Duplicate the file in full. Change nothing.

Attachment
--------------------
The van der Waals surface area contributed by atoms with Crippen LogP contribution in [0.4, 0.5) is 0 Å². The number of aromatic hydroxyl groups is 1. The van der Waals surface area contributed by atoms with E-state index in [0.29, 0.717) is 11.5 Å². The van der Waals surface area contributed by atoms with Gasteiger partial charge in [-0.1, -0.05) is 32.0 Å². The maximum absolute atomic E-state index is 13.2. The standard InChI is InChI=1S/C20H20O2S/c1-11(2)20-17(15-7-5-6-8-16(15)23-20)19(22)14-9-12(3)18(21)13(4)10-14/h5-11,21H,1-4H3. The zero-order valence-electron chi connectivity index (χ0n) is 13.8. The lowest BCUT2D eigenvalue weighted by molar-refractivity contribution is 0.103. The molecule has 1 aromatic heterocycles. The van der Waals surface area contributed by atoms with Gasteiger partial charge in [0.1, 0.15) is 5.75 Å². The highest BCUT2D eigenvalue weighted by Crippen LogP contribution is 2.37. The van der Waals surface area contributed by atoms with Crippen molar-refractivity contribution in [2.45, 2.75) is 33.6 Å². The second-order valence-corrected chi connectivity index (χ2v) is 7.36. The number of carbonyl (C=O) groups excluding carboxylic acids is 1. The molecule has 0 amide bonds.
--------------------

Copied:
The van der Waals surface area contributed by atoms with Crippen LogP contribution in [0.4, 0.5) is 0 Å². The number of aromatic hydroxyl groups is 1. The van der Waals surface area contributed by atoms with E-state index in [0.29, 0.717) is 11.5 Å². The van der Waals surface area contributed by atoms with Gasteiger partial charge in [-0.1, -0.05) is 32.0 Å². The maximum absolute atomic E-state index is 13.2. The standard InChI is InChI=1S/C20H20O2S/c1-11(2)20-17(15-7-5-6-8-16(15)23-20)19(22)14-9-12(3)18(21)13(4)10-14/h5-11,21H,1-4H3. The zero-order valence-electron chi connectivity index (χ0n) is 13.8. The lowest BCUT2D eigenvalue weighted by molar-refractivity contribution is 0.103. The molecule has 1 aromatic heterocycles. The van der Waals surface area contributed by atoms with Gasteiger partial charge in [0.1, 0.15) is 5.75 Å². The highest BCUT2D eigenvalue weighted by Crippen LogP contribution is 2.37. The van der Waals surface area contributed by atoms with Crippen molar-refractivity contribution in [2.45, 2.75) is 33.6 Å². The second-order valence-corrected chi connectivity index (χ2v) is 7.36. The number of carbonyl (C=O) groups excluding carboxylic acids is 1. The molecule has 0 amide bonds.